Fentanyl patches are normally prescribed to treat chronic pain for cancer patients and others, but it's also increasingly being sold illegally to heroin addicts trying to get a fix.
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Pharmacy manager Anil Kanji says the drug is normally dispensed as skin patches designed to disburse the extremely potent drug through the body over two to three days.
"It's 100 times potent than morphine is, so it's a very potent medication for pain relief and potentially abuse."
That abuse prompted Provincial Health Officer Dr. Perry Kendall to issue a warning about a sudden spike in fatal fentanyl overdoses, this week.
Kendall says the B.C. Coroners Service has recorded 23 deaths associated with fentanyl in the first four months of this year.
In comparison in 2012 there were 20 deaths for the entire year, and in 2011 only eight.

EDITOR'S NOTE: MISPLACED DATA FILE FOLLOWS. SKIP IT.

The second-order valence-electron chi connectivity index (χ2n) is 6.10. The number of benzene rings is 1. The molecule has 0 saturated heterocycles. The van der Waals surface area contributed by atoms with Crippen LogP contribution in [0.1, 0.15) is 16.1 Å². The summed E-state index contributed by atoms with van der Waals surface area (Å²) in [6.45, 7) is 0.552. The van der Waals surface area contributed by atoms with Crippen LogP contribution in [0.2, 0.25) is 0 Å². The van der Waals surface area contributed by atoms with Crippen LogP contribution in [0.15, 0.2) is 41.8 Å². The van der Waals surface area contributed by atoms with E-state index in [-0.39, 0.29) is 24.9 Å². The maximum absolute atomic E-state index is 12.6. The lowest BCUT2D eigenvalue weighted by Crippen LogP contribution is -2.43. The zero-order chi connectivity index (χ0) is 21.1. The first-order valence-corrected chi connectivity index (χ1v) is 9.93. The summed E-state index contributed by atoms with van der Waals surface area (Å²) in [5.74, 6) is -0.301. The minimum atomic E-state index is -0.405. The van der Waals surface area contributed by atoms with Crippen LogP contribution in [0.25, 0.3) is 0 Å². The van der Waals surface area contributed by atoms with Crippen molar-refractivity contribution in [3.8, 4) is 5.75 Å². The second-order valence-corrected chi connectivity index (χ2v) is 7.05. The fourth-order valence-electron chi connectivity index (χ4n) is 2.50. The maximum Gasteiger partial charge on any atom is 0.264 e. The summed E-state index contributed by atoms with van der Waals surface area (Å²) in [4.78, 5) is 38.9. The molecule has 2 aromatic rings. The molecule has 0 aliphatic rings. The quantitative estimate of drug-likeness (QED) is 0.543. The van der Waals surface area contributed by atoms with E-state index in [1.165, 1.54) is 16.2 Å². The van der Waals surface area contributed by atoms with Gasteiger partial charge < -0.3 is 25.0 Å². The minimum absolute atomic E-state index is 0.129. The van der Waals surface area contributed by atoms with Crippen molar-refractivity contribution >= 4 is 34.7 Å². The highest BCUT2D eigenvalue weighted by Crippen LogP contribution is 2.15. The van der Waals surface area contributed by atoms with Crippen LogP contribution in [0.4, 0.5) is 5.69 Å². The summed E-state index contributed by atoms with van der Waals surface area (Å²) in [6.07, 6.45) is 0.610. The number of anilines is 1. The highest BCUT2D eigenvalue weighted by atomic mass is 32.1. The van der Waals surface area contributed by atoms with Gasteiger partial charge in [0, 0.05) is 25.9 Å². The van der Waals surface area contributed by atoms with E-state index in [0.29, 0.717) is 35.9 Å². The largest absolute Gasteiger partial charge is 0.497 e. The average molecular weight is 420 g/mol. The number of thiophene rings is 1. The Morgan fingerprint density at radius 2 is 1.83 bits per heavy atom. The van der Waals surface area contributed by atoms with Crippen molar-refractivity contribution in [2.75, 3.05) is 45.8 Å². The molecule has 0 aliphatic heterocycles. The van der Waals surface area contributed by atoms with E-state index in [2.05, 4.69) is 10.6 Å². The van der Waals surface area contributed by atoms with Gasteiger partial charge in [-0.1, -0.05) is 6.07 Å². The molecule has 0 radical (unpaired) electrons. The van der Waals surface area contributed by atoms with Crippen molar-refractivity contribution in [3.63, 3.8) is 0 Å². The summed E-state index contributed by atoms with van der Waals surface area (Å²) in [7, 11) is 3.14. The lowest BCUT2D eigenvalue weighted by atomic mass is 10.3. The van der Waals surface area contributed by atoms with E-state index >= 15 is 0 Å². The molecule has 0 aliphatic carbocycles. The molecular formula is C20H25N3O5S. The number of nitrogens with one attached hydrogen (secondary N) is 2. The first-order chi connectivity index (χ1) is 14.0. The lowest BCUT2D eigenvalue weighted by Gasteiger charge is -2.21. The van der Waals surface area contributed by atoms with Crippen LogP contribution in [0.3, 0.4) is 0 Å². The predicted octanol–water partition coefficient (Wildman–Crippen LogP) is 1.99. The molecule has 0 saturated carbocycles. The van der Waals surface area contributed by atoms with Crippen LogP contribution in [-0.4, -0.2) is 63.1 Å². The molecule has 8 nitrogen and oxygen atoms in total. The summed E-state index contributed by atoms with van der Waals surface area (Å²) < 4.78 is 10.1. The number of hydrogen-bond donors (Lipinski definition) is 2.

A large supply of the drug was seized by Vancouver police recently in connection with two overdose events and across Canada fentanyl on the streets is causing alarm.
Just this month in Montreal police issued a warning after seizing thousands of pills of the drug. During a 2006 fentanyl epidemic in Chicago, 342 people died.
Johnny Gulbrandsen says he has used heroin for the past 30 years. On Friday, as part of his volunteer work for the Insite supervised injection facility, he was warning others of the deadly drug by putting up posters around Vancouver's Downtown Eastside.
"It's very scary. I'm always leery about what I buy... so I'm really worried about that stuff," said Gulbrandsen.